Texas Highways, Volume 51 Number 10, October 2004 Page: 7
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HISTORY, FOLKLORE, AND FASCINATING FACTS
STRAWBERRY FIELDS FOREVER
Clara Barton, founder of the American Red Cross, helped save not just
lives, but also an entire Texas town. Before the turn of the 20th
Century, Pasadena was established as a small farming community.
Lured by the mild climate, families settled along the banks of Buffalo Bayou just
southeast of Houston.
After acquiring small
tracts of land, farmers
planted peach, pear, and
plum orchards, along
with cantaloupe, pota-
toes, and cucumbers.
In 1899, a record-set-
ting cold wave that af-
fected much of the South
and other parts of the na-
tion brought snow that
blanketed the Gulf Coast;
Galveston Bay froze over.
The following year, the
hurricane of September
1900 decimated Galves-
ton, killing some 6,000
people and causing in-
juries, major flooding,
and property damage
throughout the area. The
1899 freeze had de-
stroyed Pasadena's or-
chards; the hurricane de- Best known for fo
saved the town of
stroyed all other crops. strawberry plants.
On the heels of the
storm, Clara Barton (who, by the way,
never trained as a nurse) arrived on the
Texas coast with medical relief. Realiz-
ing the desperate situation of local farm-
ers, she immediately arranged for the
delivery of 1.5 million strawberry plants.
With their short and early growing
season, strawberries would quickly put
much-needed income back in farmers'
hands. Pasadena soon became famous
for its strawberries, and over the next
few years, they became the town's pri-
mary crop. First to arrive in northern
markets, the Gulf Coast berries com-
manded premium prices.
Harvest was a family affair: School
PHOTO COURTESY CLARA BARTON NATIONAL HISTORIC SITE
ending the American Red Cross, Clara Barton
Pasadena with a donation of thousands of
started in June and let out in February
so that children could join in the berry
picking. Workers packed the berries in
12-quart crates and took them daily to
the railroad loading platforms. Each
refrigerated rail car held approximately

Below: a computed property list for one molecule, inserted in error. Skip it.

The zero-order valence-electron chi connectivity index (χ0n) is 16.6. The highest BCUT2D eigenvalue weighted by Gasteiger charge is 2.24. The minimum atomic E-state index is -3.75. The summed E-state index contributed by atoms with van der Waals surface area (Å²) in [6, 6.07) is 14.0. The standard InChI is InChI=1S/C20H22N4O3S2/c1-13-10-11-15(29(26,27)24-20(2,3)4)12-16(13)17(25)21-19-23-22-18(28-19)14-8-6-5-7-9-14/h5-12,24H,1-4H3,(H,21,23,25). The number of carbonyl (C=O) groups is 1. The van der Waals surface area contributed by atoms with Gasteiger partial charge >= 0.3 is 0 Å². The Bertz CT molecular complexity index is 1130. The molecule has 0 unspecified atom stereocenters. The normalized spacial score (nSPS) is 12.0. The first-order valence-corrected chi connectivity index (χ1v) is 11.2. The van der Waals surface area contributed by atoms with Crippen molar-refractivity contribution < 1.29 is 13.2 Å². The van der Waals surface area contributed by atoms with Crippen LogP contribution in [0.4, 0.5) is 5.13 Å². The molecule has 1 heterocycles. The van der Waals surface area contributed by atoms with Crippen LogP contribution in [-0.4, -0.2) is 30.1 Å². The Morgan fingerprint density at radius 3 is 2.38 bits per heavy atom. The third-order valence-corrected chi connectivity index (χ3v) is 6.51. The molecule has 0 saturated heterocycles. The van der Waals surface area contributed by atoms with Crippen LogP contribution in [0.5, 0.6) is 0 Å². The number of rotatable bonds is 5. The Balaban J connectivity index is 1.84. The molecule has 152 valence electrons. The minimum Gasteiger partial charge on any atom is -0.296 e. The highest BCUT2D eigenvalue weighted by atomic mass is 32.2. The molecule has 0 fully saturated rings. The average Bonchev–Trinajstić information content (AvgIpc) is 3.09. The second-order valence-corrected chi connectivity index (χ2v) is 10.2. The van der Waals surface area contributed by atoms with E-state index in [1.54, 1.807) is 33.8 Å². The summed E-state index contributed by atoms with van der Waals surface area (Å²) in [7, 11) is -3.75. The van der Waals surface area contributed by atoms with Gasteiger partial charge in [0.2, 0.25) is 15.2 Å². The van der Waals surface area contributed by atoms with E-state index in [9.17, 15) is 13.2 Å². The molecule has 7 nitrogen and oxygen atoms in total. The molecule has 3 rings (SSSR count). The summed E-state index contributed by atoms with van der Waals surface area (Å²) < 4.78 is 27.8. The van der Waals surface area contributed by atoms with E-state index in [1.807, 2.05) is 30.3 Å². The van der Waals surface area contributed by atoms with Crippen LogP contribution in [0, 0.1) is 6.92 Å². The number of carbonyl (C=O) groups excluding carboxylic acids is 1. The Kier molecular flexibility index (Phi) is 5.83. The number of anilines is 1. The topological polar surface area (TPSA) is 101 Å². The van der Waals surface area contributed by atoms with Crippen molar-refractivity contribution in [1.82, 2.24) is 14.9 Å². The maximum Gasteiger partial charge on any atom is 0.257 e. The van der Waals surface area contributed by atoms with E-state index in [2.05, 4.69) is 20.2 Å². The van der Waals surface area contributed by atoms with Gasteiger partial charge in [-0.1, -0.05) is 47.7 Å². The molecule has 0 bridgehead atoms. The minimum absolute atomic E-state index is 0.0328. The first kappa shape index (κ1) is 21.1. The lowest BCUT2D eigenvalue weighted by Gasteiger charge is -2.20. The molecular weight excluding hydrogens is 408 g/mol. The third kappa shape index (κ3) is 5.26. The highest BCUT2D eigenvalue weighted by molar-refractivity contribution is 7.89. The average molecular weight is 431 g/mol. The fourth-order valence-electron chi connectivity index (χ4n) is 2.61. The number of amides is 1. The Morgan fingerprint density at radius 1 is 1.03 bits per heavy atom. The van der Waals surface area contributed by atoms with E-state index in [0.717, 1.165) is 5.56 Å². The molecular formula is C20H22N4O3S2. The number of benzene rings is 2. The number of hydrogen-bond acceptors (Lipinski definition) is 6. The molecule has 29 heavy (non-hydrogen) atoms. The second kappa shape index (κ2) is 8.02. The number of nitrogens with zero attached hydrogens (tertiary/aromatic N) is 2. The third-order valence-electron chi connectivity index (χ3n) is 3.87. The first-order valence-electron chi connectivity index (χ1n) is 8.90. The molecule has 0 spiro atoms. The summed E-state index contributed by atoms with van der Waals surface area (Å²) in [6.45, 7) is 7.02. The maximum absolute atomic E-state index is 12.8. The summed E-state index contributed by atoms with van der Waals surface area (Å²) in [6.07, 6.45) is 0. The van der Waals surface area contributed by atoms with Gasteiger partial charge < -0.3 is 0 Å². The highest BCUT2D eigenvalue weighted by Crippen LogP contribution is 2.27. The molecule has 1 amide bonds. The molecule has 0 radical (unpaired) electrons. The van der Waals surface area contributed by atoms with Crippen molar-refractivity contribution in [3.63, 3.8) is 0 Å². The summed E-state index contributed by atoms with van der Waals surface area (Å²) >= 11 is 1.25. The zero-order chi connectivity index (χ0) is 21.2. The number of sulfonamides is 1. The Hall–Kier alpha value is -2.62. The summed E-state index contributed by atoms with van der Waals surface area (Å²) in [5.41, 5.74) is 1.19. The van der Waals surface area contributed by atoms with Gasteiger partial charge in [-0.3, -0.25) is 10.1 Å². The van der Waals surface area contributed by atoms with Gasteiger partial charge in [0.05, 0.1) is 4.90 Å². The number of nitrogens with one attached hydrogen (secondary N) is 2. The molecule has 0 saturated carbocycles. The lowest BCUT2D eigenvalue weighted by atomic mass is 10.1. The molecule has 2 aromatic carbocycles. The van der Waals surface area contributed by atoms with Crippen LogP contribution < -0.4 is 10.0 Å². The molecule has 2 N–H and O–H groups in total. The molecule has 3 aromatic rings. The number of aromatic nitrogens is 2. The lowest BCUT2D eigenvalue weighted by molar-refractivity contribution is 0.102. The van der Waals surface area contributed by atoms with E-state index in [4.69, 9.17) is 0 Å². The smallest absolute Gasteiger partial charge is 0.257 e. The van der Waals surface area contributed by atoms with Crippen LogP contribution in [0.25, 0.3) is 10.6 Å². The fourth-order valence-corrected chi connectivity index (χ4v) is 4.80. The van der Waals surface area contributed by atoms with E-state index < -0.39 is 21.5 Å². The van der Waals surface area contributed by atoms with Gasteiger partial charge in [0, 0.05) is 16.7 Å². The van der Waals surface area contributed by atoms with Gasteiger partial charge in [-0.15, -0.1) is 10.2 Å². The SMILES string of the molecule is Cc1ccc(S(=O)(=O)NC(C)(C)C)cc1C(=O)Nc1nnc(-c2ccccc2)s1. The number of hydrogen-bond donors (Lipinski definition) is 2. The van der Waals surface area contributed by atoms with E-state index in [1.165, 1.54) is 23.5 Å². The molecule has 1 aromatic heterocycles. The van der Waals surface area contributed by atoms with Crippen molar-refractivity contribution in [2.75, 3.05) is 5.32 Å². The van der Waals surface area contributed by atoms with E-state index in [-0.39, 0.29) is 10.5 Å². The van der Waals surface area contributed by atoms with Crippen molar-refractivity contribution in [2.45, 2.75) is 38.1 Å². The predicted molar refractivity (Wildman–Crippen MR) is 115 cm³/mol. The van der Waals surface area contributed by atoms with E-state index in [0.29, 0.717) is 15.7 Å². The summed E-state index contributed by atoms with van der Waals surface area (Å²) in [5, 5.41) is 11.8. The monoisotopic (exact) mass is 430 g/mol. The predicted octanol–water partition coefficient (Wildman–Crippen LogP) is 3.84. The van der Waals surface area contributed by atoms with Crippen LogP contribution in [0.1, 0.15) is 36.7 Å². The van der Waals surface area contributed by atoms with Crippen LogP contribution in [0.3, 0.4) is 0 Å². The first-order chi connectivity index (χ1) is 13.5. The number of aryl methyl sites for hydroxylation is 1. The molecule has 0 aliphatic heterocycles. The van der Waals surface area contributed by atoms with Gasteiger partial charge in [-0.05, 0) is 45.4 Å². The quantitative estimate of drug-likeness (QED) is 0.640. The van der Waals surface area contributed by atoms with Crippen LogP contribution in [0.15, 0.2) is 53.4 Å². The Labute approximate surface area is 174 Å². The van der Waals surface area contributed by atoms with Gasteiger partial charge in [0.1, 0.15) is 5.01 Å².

700 crates, with 12 tons of ice loaded in
a compartment on top of the car to keep
the vulnerable cargo cold. At the peak of
the season, up to 28 cars rolled out of
By the 1930s, agriculture in the area
had given way to industry. Buffalo
Bayou had become the Houston Ship
Channel, lined with petrochemical re-
fineries. Today, with a population of
October 2004 TEXAS HIGHWAYS 7
more than 140,000, Pasadena is no
longer a small farming community. But
each May, thousands gather at the annu-
al Strawberry Festival to celebrate the
town's heritage and, of course, the berry
that saved it all.
-Tracy Connell, Pasadena
LOOKING A GIFT MORSE
IN THE MOUTH
T he fledgling Republic of Texas
caught the imaginations of
many Americans in the 1830s.
New York inventor Samuel EB. Morse
was so impressed with the newly mint-
ed nation that in 1838 he offered to
give the Republic his new telegraph and
his Morse code. Texan leaders ignored
Why? Possibly because they had so
many more-pressing problems to solve,
among them persuading the U.S. Con-
gress to approve annexation, and guard-
ing against a return of the Mexican Army.
The Massachusetts-born Morse (who
had wanted to be an artist and began
dabbling in invention to try to support
his painting) continued refining his ideas
for a system of electrical telegraphy. He
applied for, and was granted, a patent
for his "Electro-Magnetic Telegraph" in
1840. In 1859, after years of legal wran-
gling over the invention, Morse and his
partners sold their patent rights.
Morse formally withdrew his offer to
Texas in a graceful letter to Governor
Sam Houston dated August 9, 1860,
saying, in part, "Although the offer was
made more than twenty years ago,
Texas, neither while an independent
State, nor since it has become one of the
United States, has ever directly or im-
pliedly accepted the offer.... I, therefore,
now respectfully withdraw the offer
then made, in 1838, the better to be in a
position to benefit Texas, as well as the
other States of the Union. I am with
respect and Sincere personal esteem Yr
Ob. Servt, Saml F.B. Morse."
-Mary G. Ramos, Dallas
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Texas. Department of Transportation. Texas Highways, Volume 51 Number 10, October 2004, periodical, Date Unknown; Austin, Texas. (https://texashistory.unt.edu/ark:/67531/metapth839147/m1/9/: accessed April 24, 2019), University of North Texas Libraries, The Portal to Texas History, https://texashistory.unt.edu; crediting UNT Libraries Government Documents Department.